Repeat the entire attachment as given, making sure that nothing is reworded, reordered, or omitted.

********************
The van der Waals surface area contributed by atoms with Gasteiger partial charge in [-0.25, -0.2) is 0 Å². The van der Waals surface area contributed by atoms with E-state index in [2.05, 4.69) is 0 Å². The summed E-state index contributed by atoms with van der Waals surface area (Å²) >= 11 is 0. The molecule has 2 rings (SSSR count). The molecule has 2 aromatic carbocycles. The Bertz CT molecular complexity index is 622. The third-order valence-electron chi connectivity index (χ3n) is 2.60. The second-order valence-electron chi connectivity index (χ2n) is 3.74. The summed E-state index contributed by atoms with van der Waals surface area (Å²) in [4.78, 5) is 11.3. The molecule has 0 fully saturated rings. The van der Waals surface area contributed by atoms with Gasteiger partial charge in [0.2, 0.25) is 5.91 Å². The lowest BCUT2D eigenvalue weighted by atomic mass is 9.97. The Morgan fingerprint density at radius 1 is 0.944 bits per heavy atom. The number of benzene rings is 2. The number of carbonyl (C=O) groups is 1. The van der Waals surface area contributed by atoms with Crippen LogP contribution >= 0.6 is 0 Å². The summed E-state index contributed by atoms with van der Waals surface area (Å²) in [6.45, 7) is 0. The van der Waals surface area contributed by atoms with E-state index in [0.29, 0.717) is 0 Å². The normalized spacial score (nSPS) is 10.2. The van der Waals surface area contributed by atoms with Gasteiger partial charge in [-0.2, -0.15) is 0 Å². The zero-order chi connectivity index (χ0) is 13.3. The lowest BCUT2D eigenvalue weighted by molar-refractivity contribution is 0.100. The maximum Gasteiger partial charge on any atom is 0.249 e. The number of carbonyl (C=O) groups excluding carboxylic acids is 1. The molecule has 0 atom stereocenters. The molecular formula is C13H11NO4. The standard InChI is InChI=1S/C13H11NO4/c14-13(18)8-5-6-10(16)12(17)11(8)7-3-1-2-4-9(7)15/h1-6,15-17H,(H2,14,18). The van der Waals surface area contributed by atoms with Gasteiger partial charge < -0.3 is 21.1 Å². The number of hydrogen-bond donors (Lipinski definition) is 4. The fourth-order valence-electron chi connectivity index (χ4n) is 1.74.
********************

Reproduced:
The van der Waals surface area contributed by atoms with Gasteiger partial charge in [-0.25, -0.2) is 0 Å². The van der Waals surface area contributed by atoms with E-state index in [2.05, 4.69) is 0 Å². The summed E-state index contributed by atoms with van der Waals surface area (Å²) >= 11 is 0. The molecule has 2 rings (SSSR count). The molecule has 2 aromatic carbocycles. The Bertz CT molecular complexity index is 622. The third-order valence-electron chi connectivity index (χ3n) is 2.60. The second-order valence-electron chi connectivity index (χ2n) is 3.74. The summed E-state index contributed by atoms with van der Waals surface area (Å²) in [4.78, 5) is 11.3. The molecule has 0 fully saturated rings. The van der Waals surface area contributed by atoms with Gasteiger partial charge in [0.2, 0.25) is 5.91 Å². The lowest BCUT2D eigenvalue weighted by atomic mass is 9.97. The Morgan fingerprint density at radius 1 is 0.944 bits per heavy atom. The number of benzene rings is 2. The number of carbonyl (C=O) groups is 1. The van der Waals surface area contributed by atoms with Crippen LogP contribution >= 0.6 is 0 Å². The summed E-state index contributed by atoms with van der Waals surface area (Å²) in [6.45, 7) is 0. The van der Waals surface area contributed by atoms with E-state index in [0.29, 0.717) is 0 Å². The normalized spacial score (nSPS) is 10.2. The van der Waals surface area contributed by atoms with Gasteiger partial charge in [-0.2, -0.15) is 0 Å². The zero-order chi connectivity index (χ0) is 13.3. The lowest BCUT2D eigenvalue weighted by molar-refractivity contribution is 0.100. The maximum Gasteiger partial charge on any atom is 0.249 e. The number of carbonyl (C=O) groups excluding carboxylic acids is 1. The molecule has 0 atom stereocenters. The molecular formula is C13H11NO4. The standard InChI is InChI=1S/C13H11NO4/c14-13(18)8-5-6-10(16)12(17)11(8)7-3-1-2-4-9(7)15/h1-6,15-17H,(H2,14,18). The van der Waals surface area contributed by atoms with Gasteiger partial charge < -0.3 is 21.1 Å². The number of hydrogen-bond donors (Lipinski definition) is 4. The fourth-order valence-electron chi connectivity index (χ4n) is 1.74.